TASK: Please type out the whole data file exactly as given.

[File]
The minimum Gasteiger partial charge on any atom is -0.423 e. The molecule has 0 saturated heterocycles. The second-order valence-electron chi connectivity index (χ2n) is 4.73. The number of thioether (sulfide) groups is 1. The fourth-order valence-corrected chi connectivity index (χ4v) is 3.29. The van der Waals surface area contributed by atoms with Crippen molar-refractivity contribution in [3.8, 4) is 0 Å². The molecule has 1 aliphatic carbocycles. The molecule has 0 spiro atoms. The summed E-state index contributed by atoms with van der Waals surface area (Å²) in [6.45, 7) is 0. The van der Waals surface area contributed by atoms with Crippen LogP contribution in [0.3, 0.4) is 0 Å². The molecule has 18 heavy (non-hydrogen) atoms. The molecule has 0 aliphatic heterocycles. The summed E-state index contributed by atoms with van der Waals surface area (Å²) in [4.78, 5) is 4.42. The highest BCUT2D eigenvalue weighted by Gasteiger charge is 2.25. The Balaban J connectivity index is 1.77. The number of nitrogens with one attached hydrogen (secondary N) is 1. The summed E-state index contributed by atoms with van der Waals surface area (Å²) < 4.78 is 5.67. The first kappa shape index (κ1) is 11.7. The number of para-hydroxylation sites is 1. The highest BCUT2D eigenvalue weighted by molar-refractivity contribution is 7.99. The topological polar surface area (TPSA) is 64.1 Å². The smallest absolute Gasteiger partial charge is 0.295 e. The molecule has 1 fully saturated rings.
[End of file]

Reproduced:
The minimum Gasteiger partial charge on any atom is -0.423 e. The molecule has 0 saturated heterocycles. The second-order valence-electron chi connectivity index (χ2n) is 4.73. The number of thioether (sulfide) groups is 1. The fourth-order valence-corrected chi connectivity index (χ4v) is 3.29. The van der Waals surface area contributed by atoms with Crippen molar-refractivity contribution in [3.8, 4) is 0 Å². The molecule has 1 aliphatic carbocycles. The molecule has 0 spiro atoms. The summed E-state index contributed by atoms with van der Waals surface area (Å²) in [6.45, 7) is 0. The van der Waals surface area contributed by atoms with Crippen LogP contribution in [0.3, 0.4) is 0 Å². The molecule has 18 heavy (non-hydrogen) atoms. The molecule has 0 aliphatic heterocycles. The summed E-state index contributed by atoms with van der Waals surface area (Å²) in [4.78, 5) is 4.42. The highest BCUT2D eigenvalue weighted by Gasteiger charge is 2.25. The Balaban J connectivity index is 1.77. The number of nitrogens with one attached hydrogen (secondary N) is 1. The summed E-state index contributed by atoms with van der Waals surface area (Å²) < 4.78 is 5.67. The first kappa shape index (κ1) is 11.7. The number of para-hydroxylation sites is 1. The highest BCUT2D eigenvalue weighted by molar-refractivity contribution is 7.99. The topological polar surface area (TPSA) is 64.1 Å². The smallest absolute Gasteiger partial charge is 0.295 e. The molecule has 1 fully saturated rings.